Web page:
The dmpk gene product is a Ser/Thr protein kinase homologous to the MRCK p21-activated kinases and the Rho family of kinases. Data obtained by using antibodies that detect specific isoforms of DMPK indicate that the most abundant isoform of DMPK is an 80-kDa protein expressed almost exclusively in smooth, skeletal, and cardiac muscles. This kinase exists both as a membrane-associated and as a soluble form in human left ventricular samples. The different C termini of DMPK that arise from alternative splicing determine its localization to the endoplasmic reticulum, mitochondria, or cytosol in transfected COS-1 cells. Among the substrates for DMPK proposed by in vitro studies are phospholemman, the dihydropyridine receptor, and the myosin phosphatase targeting subunit. However, an in vivo demonstration of the phosphorylation of these substrates by DMPK remains to be established, and a link between these substrates and the clinical manifestations of myotonic dystrophy (DM) is unclear.
Myotonin-protein kinase is a serine-threonine kinase that is closely related to other kinases that interact with members of the Rho family of small GTPases. Substrates for this enzyme include myogenin, the beta-subunit of the L-type calcium channels, and phospholemman. Although the specific function of this protein is unknown, it appears to play an important role in muscle, heart, and brain cells. This protein may be involved in communication within cells. It also appears to regulate the production and function of important structures inside muscle cells by interacting with other proteins. For example, myotonic dystrophy protein kinase has been shown to turn off (inhibit) part of a muscle protein called myosin phosphatase. Myosin phosphatase is an enzyme that plays a role in muscle tensing (contraction) and relaxation.
Dystrophia myotonica protein kinase (DMPK) is a serine/threonine kinase composed of a kinase domain and a coiled-coil domain involved in the multimerization. The crystal structure of the kinase domain of DMPK bound to the inhibitor bisindolylmaleimide VIII (BIM-8) revealed a dimeric enzyme associated by a conserved dimerization domain. The affinity of dimerisation suggested that the kinase domain alone is insufficient for dimerisation in vivo and that the coiled-coil domains are required for stable dimer formation. The kinase domain is in an active conformation, with a fully ordered and correctly positioned aC helix, and catalytic residues in a conformation competent for catalysis. The conserved hydrophobic motif at the C-terminal extension of the kinase domain is bound to the N-terminal lobe of the kinase domain, despite being unphosphorylated.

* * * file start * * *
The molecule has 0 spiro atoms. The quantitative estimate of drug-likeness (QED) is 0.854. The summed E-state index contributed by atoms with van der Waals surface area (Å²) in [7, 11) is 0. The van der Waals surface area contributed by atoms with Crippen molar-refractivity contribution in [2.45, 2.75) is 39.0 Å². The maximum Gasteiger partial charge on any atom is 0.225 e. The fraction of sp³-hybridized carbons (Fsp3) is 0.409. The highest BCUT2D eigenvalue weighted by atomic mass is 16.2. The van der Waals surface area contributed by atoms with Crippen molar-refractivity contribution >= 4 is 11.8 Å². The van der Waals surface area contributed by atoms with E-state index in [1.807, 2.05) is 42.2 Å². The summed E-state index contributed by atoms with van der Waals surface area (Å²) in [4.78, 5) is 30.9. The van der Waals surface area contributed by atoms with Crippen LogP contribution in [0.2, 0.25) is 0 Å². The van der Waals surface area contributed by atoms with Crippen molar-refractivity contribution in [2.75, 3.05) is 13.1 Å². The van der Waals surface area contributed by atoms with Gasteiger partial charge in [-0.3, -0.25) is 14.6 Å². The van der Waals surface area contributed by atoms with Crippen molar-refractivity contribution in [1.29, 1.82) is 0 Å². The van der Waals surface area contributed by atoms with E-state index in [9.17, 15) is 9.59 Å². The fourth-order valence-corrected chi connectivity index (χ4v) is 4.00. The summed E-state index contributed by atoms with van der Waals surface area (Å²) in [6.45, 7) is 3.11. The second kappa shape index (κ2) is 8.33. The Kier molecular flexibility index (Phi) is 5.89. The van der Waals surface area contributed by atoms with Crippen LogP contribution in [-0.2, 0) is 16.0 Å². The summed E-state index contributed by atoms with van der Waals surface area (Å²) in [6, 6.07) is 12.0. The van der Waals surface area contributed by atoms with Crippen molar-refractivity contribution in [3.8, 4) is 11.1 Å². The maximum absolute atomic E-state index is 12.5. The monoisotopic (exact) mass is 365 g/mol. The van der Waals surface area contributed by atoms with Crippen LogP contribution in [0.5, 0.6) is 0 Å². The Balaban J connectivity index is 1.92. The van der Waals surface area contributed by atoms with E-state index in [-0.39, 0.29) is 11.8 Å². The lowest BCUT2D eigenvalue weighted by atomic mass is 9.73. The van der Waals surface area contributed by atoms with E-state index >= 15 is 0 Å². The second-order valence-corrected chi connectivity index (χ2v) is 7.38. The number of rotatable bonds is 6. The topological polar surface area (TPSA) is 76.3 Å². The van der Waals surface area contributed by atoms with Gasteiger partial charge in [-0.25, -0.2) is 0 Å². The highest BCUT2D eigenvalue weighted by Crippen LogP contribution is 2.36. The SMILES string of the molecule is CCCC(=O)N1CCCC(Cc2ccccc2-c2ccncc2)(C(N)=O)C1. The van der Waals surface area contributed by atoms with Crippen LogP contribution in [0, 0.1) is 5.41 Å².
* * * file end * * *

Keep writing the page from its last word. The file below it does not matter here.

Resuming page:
The 3' untranslated region of this gene contains 5-37 copies of a CTG trinucleotide repeat. Expansion of this unstable motif to 50-5,000 copies causes myotonic dystrophy type I, which increases in severity with increasing repeat element copy number. Repeat expansion is associated with condensation of local chromatin structure that disrupts the expression of genes in this region. As the DMPK repeat is replicated, the hairpin loop that is formed leads to repeat expansion (a) or contractions (b).
CTG repeats are located in the 3' UTR of the DMPK gene. Through formation of hairpin loops, the repeats are contracted or expanded.
Myotonic dystrophy (DM) 1 is an autosomal dominant neuromuscular disorder affecting approximately 1 in 8000 individuals. Affected individuals display a wide range of symptoms including myotonia, skeletal muscle weakness and wasting, cardiac conduction abnormalities, and cataracts. Despite cloning of the locus, the complex disease phenotype of DM has proven difficult to interpret, and the exact role of DMPK in the pathogenesis of DM remains unclear.
The close relationship of DMPK to the Rho-kinases has led to speculation whether DMPK activity may be regulated in vivo by small G proteins, particularly of the Rho family. Although DMPK lacks obvious binding sites for known G, DMPK-1 oligomers exhibit low basal catalytic activity due to the presence of the C-terminal autoinhibitory domain (AI). A protease (P) within the membrane cleaves DMPK-1, removing the C-terminal autoinhibitory and membrane association domains and releasing cytosolic, basally active DMPK-2. This processing event would produce longterm activation of the kinase. Short-term activation of DMPK-1 and -2 may be mediated by transitory interaction with a small GTPase (G).
A general model that accounts for DMPK oligomerization, processing, and regulation has been proposed. In this model, transient activation of kinase activity would occur in response to G protein second messengers, while longterm activation of DMPK could be mediated by a membrane associated protease that cleaves DMPK-1 to release cytosolic DMPK-2 in a persistently activated form. The persistent activation of serine/threonine kinases has been shown to play a role in the determination of cell fate as well as memory production in the nervous system. In this respect, DMPK may be similar to PKA and PKC, two kinases that can be transiently activated in response to second messengers or persistently activated by proteolytic removal of an autoinhibitory domain. Thus, this model suggests that the two endogenous DMPK forms may possess different activities, localizations, regulators, and substrates and perform distinct physiological functions.
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